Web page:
Conclusion: This project is scalable throughout the U.S. in MH settings and will provide crucial knowledge about positive and negative drivers in small-scale SBIRT implementations. The role of registered nurses (RNs), social workers and psychiatrists in providing SBIRT services as an interdisciplinary team will be enhanced. Likely conclusions are that short trainings can significantly increase clinician knowledge about SBIRT and compliance with standards. Consistent with prior evidence, significant management involvement, SBIRT champions, thought leaders and other consistent emphasis is necessary to continue improving SBIRT practice in the target setting.

Keywords: adolescents, teenagers, youth, alcohol, behavioral health, cannabis, crisis, documentation, drug use, epidemic, high-risk use, illicit drugs, implementation, mental health, opiates, opioid, pilot study, psychiatric inpatient hospital, quality improvement, SBIRT, Screening, Brief Intervention and Referral to Treatment, substance use, unhealthy alcohol use, use disorders

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  • 2019-05-02

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Improving Confidence in Suicide Risk Assessment in Psychiatric Urgent Care

Description

The utilization of suicide risk assessment tools is a critical component of a comprehensive approach to suicide risk assessment. However, some professionals hesitate to utilize screening tools routinely in practice.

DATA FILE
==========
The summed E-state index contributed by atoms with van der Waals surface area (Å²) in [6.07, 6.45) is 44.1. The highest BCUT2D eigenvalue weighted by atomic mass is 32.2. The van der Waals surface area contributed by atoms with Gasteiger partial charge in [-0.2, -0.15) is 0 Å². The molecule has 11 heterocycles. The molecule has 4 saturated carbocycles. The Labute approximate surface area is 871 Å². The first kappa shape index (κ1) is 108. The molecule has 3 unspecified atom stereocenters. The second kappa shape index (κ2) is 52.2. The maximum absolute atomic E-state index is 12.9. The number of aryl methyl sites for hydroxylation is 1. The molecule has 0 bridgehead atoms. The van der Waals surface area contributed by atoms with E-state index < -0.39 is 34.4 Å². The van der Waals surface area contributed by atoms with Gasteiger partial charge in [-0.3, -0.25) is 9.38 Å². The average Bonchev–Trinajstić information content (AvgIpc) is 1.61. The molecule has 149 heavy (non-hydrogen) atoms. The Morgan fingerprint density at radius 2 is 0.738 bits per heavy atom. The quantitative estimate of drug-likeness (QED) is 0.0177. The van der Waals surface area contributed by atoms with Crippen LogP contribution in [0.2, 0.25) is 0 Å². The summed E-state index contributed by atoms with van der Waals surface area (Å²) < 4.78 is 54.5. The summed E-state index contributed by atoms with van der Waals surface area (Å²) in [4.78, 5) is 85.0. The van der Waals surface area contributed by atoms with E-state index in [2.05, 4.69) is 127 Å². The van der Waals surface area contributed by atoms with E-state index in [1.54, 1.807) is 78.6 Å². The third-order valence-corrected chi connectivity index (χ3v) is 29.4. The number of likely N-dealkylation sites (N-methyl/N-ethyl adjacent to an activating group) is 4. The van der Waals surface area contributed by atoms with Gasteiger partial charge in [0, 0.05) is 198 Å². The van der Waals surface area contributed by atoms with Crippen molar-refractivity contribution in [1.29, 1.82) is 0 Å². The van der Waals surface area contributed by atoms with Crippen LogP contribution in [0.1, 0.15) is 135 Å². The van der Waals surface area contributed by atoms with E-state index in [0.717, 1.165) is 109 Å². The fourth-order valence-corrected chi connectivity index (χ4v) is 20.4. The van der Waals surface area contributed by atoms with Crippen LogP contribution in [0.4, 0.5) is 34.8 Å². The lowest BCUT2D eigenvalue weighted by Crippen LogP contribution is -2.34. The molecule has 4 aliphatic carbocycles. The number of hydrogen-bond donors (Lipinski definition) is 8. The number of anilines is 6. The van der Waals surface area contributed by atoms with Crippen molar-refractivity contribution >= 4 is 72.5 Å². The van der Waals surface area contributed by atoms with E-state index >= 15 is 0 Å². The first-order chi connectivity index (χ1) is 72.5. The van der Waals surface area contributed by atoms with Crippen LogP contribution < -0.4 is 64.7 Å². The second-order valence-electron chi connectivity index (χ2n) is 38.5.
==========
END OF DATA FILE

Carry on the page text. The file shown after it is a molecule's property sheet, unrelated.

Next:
The utilization of suicide risk assessment tools is a critical component of a comprehensive approach to suicide risk assessment. However, some professionals hesitate to utilize screening tools routinely in practice. A project was undertaken to determine if the utilization of the Columbia-Suicide Severity Scale (C-SSRS) improved staff confidence in assessing suicide risk. Professionals within a psychiatric urgent care in Scottsdale, Arizona were provided with
training on the C-SSRS. Participants then utilized the C-SSRS at triage with patients presenting with depression and/or suicidality over a two-month period.

Self confidence in assessing suicide risk was evaluated utilizing The Efficacy in Assessing and Managing Suicide Risk Scale (SETSP-S). The acceptability and usability of the C-SSRS was evaluated utilizing The System Usability Scale (SUS). Findings of the Wilcoxon Signed Ranks test indicated changes in pre and posttest assessment scores as significant in seven of the eight assessment parameters. In addition, Cohen's effect size value suggested medium or large clinical significance in these same assessment parameters.

Evidence suggests that efficient and effective assessment can improve staff confidence in assessing for suicidality and may improve morbidity and mortality rates for patients. The utilization of tools such as the C*SSRS could reduce health care costs associated with unnecessary hospital admissions as well as rehospitalizations. The routine utilization of assessment tools such as the C-SSRS many also be beneficial to healthcare specialties outside of behavioral health such as emergency departments and urgent care settings.

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  • 2018-04-28